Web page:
Merck Manual

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Rectal Neoplasms

By

Stanley I. Rubin

, DVM, MS, DACVIM, Department of Veterinary Clinical Medicine, College of Veterinary Medicine, University of Illinois at Urbana-Champaign

Last full review/revision Dec 2013 | Content last modified Dec 2013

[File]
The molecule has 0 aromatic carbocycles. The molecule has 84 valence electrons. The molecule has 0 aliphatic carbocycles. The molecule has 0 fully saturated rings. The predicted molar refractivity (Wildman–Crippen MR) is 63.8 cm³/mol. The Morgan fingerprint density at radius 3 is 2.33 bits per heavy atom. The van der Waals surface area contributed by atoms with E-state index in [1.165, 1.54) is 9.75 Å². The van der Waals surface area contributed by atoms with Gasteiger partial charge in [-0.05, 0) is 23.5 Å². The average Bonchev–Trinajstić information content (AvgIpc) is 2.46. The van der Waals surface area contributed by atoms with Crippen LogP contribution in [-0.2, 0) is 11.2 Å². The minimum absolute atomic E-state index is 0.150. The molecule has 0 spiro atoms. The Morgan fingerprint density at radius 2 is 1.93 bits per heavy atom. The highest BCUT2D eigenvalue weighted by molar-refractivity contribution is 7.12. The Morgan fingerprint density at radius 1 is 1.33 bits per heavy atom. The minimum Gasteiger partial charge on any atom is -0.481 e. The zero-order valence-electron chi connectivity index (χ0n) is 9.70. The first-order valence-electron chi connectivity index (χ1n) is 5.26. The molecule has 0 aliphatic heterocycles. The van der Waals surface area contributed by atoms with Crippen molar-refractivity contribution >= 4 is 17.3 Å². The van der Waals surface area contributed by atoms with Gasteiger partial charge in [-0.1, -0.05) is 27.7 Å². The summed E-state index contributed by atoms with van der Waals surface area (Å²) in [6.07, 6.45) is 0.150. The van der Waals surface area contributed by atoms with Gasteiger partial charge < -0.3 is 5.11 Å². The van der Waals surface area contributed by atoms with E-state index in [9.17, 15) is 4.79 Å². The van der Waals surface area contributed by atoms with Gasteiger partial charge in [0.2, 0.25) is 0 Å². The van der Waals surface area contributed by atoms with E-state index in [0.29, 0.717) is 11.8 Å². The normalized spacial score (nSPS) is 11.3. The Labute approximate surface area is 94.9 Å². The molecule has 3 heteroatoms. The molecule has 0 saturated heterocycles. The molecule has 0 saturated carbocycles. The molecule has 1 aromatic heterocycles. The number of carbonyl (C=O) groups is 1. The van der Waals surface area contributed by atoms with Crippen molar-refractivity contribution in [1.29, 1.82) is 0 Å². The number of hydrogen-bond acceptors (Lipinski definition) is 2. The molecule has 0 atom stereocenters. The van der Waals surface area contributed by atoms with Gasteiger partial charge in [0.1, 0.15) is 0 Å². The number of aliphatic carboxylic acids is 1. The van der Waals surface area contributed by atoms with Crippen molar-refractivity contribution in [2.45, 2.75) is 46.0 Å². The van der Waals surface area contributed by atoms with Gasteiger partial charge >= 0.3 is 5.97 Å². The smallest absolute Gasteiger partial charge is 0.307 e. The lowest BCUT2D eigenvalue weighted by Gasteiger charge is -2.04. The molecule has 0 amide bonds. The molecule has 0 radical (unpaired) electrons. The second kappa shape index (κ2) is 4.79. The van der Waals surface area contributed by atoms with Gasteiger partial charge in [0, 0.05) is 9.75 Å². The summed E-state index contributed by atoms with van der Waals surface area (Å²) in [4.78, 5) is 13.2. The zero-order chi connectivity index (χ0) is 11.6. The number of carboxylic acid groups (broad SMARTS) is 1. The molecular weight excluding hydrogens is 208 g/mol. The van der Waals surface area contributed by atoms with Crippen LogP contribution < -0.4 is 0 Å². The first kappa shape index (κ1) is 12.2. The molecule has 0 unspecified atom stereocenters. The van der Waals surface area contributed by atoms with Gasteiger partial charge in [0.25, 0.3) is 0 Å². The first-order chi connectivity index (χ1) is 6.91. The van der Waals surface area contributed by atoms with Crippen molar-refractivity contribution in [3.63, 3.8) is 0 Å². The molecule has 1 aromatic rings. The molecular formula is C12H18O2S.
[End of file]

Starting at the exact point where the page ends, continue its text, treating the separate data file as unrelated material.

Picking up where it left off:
Malignant rectal neoplasms are usually adenocarcinomas in dogs and lymphosarcomas in cats. Adenocarcinomas are slow growing and infiltrative. Local or systemic metastasis may develop before tenesmus, dyschezia, hematochezia, or diarrhea is seen. Surgery is the treatment of choice for adenocarcinomas, but it may be unrewarding because metastasis has usually occurred before the diagnosis. Cats and dogs with rectal lymphosarcoma are treated medically with antineoplastic drugs.

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